A cell phone uses virtual digital connections, obviously not wire. There's a digital stream going out, and a different one coming back. They aren't naturally mixed.

No, there's nothing technical to be done about this. From the point of view of the phone company, it's working as designed.
posted by Chocolate Pickle at 3:03 PM on May 18, 2013

That's not really true, Chocolate Pickle. As I said earlier, sidetone is explicitly engineered in, because a well balanced hybrid produces very little sidetone. And many (but not all) cell phones do produce sidetone.
posted by hattifattener at 3:11 PM on May 18, 2013 [1 favorite]

While I'm happy to have switched to Android for a number of reasons, I really miss the sidetone on my old Blackberry bold. I can't use a headset with the Android because of the lack of sidetone. There is no good reason why modern cell phones don't provide sidetone other than it has to be designed in whereas in old analog phones it came for free (and in fact had to be controlled so as not to be annoying). I frequently toy with the idea of designing a small widget to go between headset jack and phone socket that would provide the tiny amount of feedback to give good sidetone with an in-ear headset. But alas I'm not a very good analog electronics designer.

If any Google engineers that work on the Android audio codecs are reading this - please pretty please put a sidetone option in!
posted by Long Way To Go at 5:03 PM on May 18, 2013

Sidetone and echo are both the same forms of feedback except for the time delay. Sidetone has a delay of 5 ms to no more than 20 ms and provides useful feedback to the talker. When the feedback delay is longer than about 20 ms, it can be perceived as a disturbing echo to the talker.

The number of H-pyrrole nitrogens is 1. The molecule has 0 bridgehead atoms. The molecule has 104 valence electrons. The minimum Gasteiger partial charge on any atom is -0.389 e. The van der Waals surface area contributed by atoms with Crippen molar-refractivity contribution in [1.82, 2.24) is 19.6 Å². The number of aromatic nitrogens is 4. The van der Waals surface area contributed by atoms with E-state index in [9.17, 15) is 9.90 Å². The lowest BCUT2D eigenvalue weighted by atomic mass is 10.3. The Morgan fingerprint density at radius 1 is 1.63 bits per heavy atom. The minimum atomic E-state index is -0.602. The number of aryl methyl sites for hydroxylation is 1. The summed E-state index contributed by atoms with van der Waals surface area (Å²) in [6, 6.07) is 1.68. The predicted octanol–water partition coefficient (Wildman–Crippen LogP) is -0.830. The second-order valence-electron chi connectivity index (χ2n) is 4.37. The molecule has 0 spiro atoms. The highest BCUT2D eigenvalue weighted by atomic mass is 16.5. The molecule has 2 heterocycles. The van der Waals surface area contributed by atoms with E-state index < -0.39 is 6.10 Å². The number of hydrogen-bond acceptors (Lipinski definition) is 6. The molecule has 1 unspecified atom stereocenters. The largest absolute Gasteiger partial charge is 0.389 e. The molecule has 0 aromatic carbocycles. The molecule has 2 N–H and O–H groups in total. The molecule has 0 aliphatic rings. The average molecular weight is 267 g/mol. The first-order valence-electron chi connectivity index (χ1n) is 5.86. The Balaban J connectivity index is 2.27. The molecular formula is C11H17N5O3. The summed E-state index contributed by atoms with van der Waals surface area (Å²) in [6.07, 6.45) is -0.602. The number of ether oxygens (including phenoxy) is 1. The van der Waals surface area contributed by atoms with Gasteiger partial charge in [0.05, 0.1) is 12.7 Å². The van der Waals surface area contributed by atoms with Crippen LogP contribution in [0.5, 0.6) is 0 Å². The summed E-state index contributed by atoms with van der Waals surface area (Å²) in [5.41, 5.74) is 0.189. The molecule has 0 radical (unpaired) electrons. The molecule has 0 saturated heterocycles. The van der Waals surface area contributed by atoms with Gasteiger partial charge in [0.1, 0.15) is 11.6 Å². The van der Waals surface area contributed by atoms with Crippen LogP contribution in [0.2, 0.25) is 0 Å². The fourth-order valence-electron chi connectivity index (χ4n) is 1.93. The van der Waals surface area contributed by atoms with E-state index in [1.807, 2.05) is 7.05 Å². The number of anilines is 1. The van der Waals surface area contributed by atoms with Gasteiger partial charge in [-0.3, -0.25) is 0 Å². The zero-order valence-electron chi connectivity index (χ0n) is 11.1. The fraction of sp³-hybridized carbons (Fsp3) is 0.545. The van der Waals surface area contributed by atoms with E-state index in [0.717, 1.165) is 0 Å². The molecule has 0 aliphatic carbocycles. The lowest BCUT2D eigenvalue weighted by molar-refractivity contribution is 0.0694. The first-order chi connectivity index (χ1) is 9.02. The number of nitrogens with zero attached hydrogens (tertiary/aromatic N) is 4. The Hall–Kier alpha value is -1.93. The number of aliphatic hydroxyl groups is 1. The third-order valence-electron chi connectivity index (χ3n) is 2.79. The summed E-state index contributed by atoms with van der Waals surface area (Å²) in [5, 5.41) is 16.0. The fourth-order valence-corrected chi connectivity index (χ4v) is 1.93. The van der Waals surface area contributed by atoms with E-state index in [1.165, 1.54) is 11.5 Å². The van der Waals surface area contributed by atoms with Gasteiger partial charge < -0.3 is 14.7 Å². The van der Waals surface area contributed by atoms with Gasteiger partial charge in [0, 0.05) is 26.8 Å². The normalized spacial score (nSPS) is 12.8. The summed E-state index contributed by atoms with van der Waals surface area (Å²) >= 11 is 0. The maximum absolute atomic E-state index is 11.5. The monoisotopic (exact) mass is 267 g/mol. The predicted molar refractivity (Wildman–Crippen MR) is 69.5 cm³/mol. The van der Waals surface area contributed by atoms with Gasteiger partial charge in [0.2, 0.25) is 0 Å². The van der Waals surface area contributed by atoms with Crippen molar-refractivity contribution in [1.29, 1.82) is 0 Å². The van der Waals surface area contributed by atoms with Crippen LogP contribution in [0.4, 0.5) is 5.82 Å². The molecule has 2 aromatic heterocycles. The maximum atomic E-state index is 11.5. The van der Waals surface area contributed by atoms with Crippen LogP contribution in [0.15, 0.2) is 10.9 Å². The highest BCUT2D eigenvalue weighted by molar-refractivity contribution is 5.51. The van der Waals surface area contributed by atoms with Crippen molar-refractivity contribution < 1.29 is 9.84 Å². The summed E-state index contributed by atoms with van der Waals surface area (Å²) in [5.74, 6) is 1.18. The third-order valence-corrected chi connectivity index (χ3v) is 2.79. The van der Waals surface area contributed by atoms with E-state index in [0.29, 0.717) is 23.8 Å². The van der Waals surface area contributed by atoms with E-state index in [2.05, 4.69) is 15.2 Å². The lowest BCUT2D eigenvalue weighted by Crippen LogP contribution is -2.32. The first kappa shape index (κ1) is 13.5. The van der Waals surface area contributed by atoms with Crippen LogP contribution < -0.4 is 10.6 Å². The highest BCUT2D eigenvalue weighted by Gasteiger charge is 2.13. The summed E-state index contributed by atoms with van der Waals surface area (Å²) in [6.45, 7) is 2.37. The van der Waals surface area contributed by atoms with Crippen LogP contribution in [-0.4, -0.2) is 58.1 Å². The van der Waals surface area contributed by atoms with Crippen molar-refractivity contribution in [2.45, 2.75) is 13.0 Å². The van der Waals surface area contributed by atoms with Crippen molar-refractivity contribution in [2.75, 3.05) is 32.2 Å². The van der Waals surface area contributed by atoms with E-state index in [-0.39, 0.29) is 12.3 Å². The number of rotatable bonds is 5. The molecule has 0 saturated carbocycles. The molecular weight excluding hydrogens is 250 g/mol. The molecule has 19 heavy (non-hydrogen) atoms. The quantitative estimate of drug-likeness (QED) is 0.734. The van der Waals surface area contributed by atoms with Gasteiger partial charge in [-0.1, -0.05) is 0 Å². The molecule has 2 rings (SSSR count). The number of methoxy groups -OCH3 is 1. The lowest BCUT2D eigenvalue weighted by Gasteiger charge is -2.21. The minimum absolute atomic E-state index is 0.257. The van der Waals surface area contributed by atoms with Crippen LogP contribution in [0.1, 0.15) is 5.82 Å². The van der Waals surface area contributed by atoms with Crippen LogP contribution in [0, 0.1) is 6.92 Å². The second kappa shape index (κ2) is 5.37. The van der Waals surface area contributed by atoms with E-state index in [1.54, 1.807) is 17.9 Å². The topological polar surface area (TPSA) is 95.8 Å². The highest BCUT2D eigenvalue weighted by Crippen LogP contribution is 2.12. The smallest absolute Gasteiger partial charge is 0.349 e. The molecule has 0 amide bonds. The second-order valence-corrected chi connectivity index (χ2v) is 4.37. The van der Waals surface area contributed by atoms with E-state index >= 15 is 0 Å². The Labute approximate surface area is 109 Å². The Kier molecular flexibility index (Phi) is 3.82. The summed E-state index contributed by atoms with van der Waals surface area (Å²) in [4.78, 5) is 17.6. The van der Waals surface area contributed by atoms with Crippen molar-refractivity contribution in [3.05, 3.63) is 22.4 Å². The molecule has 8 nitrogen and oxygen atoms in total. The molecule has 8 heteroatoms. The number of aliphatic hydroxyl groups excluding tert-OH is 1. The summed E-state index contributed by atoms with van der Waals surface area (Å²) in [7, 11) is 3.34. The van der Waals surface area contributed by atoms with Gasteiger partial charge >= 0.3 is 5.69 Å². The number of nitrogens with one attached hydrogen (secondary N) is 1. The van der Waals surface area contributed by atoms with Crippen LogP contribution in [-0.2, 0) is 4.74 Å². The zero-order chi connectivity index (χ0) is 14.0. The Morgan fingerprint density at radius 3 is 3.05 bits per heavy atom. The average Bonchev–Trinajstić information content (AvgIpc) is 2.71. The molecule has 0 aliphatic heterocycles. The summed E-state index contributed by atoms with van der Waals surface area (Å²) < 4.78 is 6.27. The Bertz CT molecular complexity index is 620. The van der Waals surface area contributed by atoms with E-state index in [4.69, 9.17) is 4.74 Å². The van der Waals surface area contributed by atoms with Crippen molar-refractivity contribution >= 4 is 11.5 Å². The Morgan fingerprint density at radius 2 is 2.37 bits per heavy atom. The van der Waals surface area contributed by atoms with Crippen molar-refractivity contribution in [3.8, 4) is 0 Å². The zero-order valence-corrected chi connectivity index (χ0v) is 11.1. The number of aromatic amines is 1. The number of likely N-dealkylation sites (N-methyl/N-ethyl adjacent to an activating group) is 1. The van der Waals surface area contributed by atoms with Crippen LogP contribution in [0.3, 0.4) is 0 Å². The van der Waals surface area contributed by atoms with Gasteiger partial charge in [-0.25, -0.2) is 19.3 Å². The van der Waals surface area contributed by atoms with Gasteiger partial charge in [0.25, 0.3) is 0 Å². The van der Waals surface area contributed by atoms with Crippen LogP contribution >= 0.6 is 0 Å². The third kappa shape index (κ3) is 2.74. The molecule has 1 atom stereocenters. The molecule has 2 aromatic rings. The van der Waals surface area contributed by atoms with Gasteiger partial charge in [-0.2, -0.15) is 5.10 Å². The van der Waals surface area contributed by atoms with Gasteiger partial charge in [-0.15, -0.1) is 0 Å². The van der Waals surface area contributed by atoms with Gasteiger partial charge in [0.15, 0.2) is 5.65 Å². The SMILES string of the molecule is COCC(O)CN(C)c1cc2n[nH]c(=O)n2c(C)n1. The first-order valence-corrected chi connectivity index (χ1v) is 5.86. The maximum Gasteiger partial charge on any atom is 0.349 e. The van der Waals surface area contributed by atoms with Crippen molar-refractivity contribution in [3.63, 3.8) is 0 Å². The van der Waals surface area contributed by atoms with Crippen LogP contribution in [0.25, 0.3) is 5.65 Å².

In a landline, the hybrid at the central office is designed to provide a little bit of reflected feedback, about 8%. Since the central office is no more than a few miles away, the feedback is almost instantaneous and considered useful sidetone.

In cellular technology, the transmit and receive signals are separated and can have long delays of 20 to 100 ms, both because of distances and because of digital processing delays. So if the equivalent of the central office (or cell tower) were to try to feedback part of the audio, it would be perceived as an echo because of the processing delay. So for cellular traffic, feedback is intentionally suppressed because the delay would be an annoying echo, whereas for a landline, feedback is intentionally created because it is an almost instantaneous useful sidetone. This instantaneous feedback is one of the advantages of the analog landline.

Since the cellular system cannot provide the sidetone feedback due to processing delay, it must be produced locally in the handset if it is to occur at all. In analog landlines, sidetone came for free from the central office.
posted by JackFlash at 6:28 PM on May 18, 2013 [2 favorites]